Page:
Doubtless these estimates will be finessed when the Labour Party releases its 2019 manifesto and organisations such as the Institute for Fiscal Studies (IFS) pile into the debate with their own estimates. However, whatever the precise costings, there can be little doubt that Labour is intent on rapidly increasing public sector spending.
Crucially, McDonnell would also introduce new fiscal rules (as would the current Chancellor, incidentally). The current rules that require falling public sector debt as a percentage of GDP (and note debt is currently just over 80 per cent), the structural deficit to be no more than two per cent of GDP by 2020-21 and a balanced budget by the mid-2020s, would be replaced.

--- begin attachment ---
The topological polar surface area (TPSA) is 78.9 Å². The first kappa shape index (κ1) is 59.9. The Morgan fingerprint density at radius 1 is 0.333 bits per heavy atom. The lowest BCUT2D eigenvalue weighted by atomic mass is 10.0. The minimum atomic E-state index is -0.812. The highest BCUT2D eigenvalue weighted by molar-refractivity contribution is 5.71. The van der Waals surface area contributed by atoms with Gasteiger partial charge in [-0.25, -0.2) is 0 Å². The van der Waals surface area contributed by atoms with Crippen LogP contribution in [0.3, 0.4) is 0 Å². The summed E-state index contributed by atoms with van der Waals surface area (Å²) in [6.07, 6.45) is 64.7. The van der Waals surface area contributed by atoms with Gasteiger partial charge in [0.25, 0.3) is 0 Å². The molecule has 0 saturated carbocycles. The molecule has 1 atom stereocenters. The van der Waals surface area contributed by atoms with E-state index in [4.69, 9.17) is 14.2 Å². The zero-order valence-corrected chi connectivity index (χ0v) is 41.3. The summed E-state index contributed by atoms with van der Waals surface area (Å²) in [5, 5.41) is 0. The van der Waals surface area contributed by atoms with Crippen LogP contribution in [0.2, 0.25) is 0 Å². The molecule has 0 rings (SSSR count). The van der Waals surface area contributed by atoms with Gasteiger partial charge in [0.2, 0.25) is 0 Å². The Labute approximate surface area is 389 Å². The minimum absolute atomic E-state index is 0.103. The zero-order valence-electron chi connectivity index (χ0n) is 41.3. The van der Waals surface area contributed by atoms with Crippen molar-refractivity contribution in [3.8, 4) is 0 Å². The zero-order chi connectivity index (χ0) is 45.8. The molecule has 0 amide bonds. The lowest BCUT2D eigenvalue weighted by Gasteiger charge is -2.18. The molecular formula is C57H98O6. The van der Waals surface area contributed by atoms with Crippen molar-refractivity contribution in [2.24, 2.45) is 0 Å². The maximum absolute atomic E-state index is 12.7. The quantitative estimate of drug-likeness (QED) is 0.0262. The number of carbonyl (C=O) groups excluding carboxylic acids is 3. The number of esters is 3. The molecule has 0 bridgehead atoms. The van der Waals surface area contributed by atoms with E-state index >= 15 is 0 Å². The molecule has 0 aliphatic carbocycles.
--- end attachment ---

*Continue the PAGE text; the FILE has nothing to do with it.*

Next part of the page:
Under his proposed ‘fiscal credibility rule’, borrowing for investment would not be included in the borrowing targets, although a commitment to balance the current budget would be. The Shadow Chancellor would also aim to keep debt interest costs below 10 per cent of tax receipts.
Otherwise, there would be few spending limits as long as spending created ‘value’ on the asset side of the Government balance sheet, though such estimates would be fraught with difficulty.
McDonnell would, therefore, have little concern if debt were rising rapidly as long as the estimated value of public sector assets was rising at least as rapidly, so public sector ‘net worth’ was at least steady. Labour’s nationalisation plans would, of course, be acceptable under this framework, as they would bring the Government an asset as well as debt – or so the argument goes.